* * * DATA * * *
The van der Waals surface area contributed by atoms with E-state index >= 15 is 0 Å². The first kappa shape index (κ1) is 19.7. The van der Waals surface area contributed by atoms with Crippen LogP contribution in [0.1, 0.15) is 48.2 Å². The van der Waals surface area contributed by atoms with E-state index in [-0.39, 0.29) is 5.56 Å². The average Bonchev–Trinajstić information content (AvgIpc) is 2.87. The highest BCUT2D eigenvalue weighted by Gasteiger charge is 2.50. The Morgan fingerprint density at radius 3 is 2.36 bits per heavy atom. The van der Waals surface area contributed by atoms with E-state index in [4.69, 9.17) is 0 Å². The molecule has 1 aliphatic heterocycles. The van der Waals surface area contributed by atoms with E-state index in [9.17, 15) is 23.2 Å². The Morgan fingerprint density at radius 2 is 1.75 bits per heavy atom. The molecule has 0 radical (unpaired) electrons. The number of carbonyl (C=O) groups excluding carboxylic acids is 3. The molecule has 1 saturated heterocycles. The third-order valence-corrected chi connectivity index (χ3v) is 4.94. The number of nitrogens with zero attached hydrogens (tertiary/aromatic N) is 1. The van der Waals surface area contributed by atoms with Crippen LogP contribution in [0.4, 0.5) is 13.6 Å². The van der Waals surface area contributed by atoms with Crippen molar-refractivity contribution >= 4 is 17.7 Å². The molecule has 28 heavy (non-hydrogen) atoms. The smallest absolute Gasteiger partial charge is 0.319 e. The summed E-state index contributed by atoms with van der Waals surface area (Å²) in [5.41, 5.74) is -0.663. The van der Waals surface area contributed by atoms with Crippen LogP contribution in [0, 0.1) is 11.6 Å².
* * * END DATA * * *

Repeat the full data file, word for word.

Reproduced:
The van der Waals surface area contributed by atoms with E-state index >= 15 is 0 Å². The first kappa shape index (κ1) is 19.7. The van der Waals surface area contributed by atoms with Crippen LogP contribution in [0.1, 0.15) is 48.2 Å². The van der Waals surface area contributed by atoms with E-state index in [-0.39, 0.29) is 5.56 Å². The average Bonchev–Trinajstić information content (AvgIpc) is 2.87. The highest BCUT2D eigenvalue weighted by Gasteiger charge is 2.50. The Morgan fingerprint density at radius 3 is 2.36 bits per heavy atom. The van der Waals surface area contributed by atoms with E-state index in [4.69, 9.17) is 0 Å². The molecule has 1 aliphatic heterocycles. The van der Waals surface area contributed by atoms with E-state index in [9.17, 15) is 23.2 Å². The Morgan fingerprint density at radius 2 is 1.75 bits per heavy atom. The molecule has 0 radical (unpaired) electrons. The number of carbonyl (C=O) groups excluding carboxylic acids is 3. The molecule has 1 saturated heterocycles. The third-order valence-corrected chi connectivity index (χ3v) is 4.94. The number of nitrogens with zero attached hydrogens (tertiary/aromatic N) is 1. The van der Waals surface area contributed by atoms with Crippen LogP contribution in [0.4, 0.5) is 13.6 Å². The van der Waals surface area contributed by atoms with Crippen molar-refractivity contribution >= 4 is 17.7 Å². The molecule has 28 heavy (non-hydrogen) atoms. The smallest absolute Gasteiger partial charge is 0.319 e. The summed E-state index contributed by atoms with van der Waals surface area (Å²) in [5.41, 5.74) is -0.663. The van der Waals surface area contributed by atoms with Crippen LogP contribution in [0, 0.1) is 11.6 Å².